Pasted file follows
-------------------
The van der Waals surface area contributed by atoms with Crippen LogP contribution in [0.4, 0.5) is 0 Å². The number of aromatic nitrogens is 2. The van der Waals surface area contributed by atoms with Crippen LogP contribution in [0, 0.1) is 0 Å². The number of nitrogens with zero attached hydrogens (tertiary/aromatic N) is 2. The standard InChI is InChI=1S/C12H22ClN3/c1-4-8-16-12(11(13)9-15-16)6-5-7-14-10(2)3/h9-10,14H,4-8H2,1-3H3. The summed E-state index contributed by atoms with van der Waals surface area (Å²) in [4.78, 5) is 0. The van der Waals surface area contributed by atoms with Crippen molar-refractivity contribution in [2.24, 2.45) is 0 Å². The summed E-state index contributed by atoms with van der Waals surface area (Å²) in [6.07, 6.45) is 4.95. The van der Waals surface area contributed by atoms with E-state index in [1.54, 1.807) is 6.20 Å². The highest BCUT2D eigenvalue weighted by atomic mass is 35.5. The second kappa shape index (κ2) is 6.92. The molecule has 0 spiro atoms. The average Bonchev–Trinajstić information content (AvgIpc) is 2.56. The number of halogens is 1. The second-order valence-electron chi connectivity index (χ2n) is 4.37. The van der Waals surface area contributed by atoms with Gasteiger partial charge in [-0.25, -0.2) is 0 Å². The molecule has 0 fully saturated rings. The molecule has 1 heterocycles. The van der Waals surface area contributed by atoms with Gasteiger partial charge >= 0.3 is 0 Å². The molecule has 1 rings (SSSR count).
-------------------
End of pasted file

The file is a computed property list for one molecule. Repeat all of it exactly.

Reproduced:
The van der Waals surface area contributed by atoms with Crippen LogP contribution in [0.4, 0.5) is 0 Å². The number of aromatic nitrogens is 2. The van der Waals surface area contributed by atoms with Crippen LogP contribution in [0, 0.1) is 0 Å². The number of nitrogens with zero attached hydrogens (tertiary/aromatic N) is 2. The standard InChI is InChI=1S/C12H22ClN3/c1-4-8-16-12(11(13)9-15-16)6-5-7-14-10(2)3/h9-10,14H,4-8H2,1-3H3. The summed E-state index contributed by atoms with van der Waals surface area (Å²) in [4.78, 5) is 0. The van der Waals surface area contributed by atoms with Crippen molar-refractivity contribution in [2.24, 2.45) is 0 Å². The summed E-state index contributed by atoms with van der Waals surface area (Å²) in [6.07, 6.45) is 4.95. The van der Waals surface area contributed by atoms with E-state index in [1.54, 1.807) is 6.20 Å². The highest BCUT2D eigenvalue weighted by atomic mass is 35.5. The second kappa shape index (κ2) is 6.92. The molecule has 0 spiro atoms. The average Bonchev–Trinajstić information content (AvgIpc) is 2.56. The number of halogens is 1. The second-order valence-electron chi connectivity index (χ2n) is 4.37. The van der Waals surface area contributed by atoms with Gasteiger partial charge in [-0.25, -0.2) is 0 Å². The molecule has 0 fully saturated rings. The molecule has 1 heterocycles. The van der Waals surface area contributed by atoms with Gasteiger partial charge >= 0.3 is 0 Å². The molecule has 1 rings (SSSR count).